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A Great American's Dream
Hopkins again pauses to reflect on the legacy of one of our most revolutionary thinkers.

Keynote speaker Danny Glover returned to the stage and joined Unified Voices in singing "Happy Birthday."

Like Martin Luther King Jr., whose sermons kept him coming back to church when he was a child of 10, cardiac surgeon Levi Watkins says exactly what he thinks.

"It's hard to believe it's been 21 years," Watkins said at Hopkins' 2003 commemoration of the civil rights leader's birthday, the event he founded to honor King's memory. "I hope it's been 21 years of love. I hope it's been 21 years of controversy. Every year we talk about how we've made progress, and every year we talk about the work to be done. What went away was public segregation. But private segregation still lives-and you know it."

That's one reason why Hopkins' annual Martin Luther King tribute always gets under way with footage of previous keynote speakers. On Jan. 10, as the faces of such giants as Coretta Scott King, Rosa Parks, Desmond Tutu and Maya Angelou filled the screen in Turner Auditorium, the tradition gave this year's guest of honor an unexpected jolt.

"I just had an out-of-body experience," Danny Glover told a standing-room-only audience. "I had an urge to walk out."

But if the stature of his predecessors at the podium caused Glover a moment of angst, the internationally acclaimed star of stage and screen quickly left no doubt that he was far from miscast.

Famous for his roles in the "Lethal Weapon" series, "Beloved," "The Color Purple" and others, Glover came to his profession not from a desire for fame but from a need to make things better. Before he was an actor, Danny Glover was an activist.

Growing up, the California native saw his parents, both postal workers, lobby for unionization. He protested the death penalty. As an economics major at San Francisco State University in the 1960s, he helped organize a student strike against the school's decision to jettison its ethnic studies department. He helped fight an urban relocation battle that was threatening to displace homeowners. He was planning a career in community development. Then he discovered agitprop-agitation protest-theater. It was the work of South African playwright Athol Fugard that showed him how powerful stories can challenge prevailing thought. "In art," says Glover, "you create the world you want to see."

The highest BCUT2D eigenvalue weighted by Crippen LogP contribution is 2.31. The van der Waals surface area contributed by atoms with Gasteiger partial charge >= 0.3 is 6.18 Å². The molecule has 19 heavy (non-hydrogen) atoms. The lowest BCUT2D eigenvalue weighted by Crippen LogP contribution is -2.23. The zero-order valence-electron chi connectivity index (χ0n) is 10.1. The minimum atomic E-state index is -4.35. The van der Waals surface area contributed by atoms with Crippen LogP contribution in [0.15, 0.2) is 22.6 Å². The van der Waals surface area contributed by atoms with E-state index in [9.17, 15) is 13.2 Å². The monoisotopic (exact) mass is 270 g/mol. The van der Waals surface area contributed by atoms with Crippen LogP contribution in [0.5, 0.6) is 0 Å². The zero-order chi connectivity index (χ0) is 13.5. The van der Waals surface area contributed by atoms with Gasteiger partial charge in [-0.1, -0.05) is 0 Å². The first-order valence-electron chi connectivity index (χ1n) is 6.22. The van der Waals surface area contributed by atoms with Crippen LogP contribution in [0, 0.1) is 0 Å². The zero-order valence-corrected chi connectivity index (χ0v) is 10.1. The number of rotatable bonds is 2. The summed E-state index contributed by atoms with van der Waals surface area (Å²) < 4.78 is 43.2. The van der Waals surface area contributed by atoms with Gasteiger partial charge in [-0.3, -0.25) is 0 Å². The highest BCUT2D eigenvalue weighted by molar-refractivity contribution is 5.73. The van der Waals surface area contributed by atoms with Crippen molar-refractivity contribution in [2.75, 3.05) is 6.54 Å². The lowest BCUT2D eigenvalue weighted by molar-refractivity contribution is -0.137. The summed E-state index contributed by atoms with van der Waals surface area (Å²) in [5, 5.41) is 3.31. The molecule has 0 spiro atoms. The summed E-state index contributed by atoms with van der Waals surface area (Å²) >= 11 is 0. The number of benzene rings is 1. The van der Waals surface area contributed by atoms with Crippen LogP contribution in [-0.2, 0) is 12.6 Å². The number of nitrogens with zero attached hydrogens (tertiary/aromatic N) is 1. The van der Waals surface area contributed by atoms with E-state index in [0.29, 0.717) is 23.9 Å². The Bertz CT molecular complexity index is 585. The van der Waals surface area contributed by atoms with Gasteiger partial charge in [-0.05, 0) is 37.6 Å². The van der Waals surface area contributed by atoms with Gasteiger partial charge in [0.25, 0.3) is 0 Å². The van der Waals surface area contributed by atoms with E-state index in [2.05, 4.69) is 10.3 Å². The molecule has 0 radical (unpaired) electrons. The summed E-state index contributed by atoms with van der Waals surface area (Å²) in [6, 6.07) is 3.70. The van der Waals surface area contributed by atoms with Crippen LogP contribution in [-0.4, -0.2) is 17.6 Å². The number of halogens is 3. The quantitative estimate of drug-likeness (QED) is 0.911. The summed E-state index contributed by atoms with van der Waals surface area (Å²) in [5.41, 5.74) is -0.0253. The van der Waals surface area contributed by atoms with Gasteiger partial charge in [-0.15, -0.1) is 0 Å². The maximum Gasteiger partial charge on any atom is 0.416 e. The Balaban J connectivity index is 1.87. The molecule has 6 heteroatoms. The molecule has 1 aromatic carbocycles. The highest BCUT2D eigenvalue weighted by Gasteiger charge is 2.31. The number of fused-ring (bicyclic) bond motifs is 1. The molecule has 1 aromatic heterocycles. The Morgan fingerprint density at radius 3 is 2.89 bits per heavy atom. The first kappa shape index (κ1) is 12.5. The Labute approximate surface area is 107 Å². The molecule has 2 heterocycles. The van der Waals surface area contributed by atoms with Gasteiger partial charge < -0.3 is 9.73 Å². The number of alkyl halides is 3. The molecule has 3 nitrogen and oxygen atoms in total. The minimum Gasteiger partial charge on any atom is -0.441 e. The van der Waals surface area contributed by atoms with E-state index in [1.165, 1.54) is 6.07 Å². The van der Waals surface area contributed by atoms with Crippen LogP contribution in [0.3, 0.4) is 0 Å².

And Glover's view is global. Dedicated to raising awareness about the impact of AIDS, he's a goodwill ambassador for the United Nations Development Program. As chairman of TransAfrica Forum, an organization that works for human rights in Africa and the Caribbean, he's determined to bring an informed African-American perspective to U.S. foreign policy discussions. He's an active board member of the Algebra Project, a program developed by civil rights leader Robert Moses aimed at keeping low-income students from slipping irrevocably into an economic underclass. And he's a spokesman for the issues of hunger, anemia education, prison-overcrowding and due process rights.

Reminding the Hopkins audience that King's philosophy was about breaking down barriers, Glover made clear that King was talking about more than life in the United States. "As long as there's poverty in the world," Glover said, quoting King, "I can never be rich. I can never be what I ought to be until you are what you ought to be."
Glover noted that while 2 billion people make less than $1 a day, Americans compulsively over-consume. If every other country used resources the way we do, he said, we'd need four more planets to supply the demand.

Yet King's view, he pointed out, is that we are all interconnected, that human life is sacred, that every man is somebody because he is a child of God.

"King was not perfect," Glover said, "but he was great. He was a great American in the tradition of Thomas Jefferson, Abraham Lincoln, Frederick Douglass. When the founding fathers wrote that all men are created equal, they really meant all white men. What King and the African-American experience have done is insist that that document live up to and exceed the founding fathers' flawed vision."

Joining Glover was Julie Belafonte, who accepted Hopkins' Martin Luther King Ideals Award on behalf of her husband, Harry.

-Mary Ann Ayd

 

 

 

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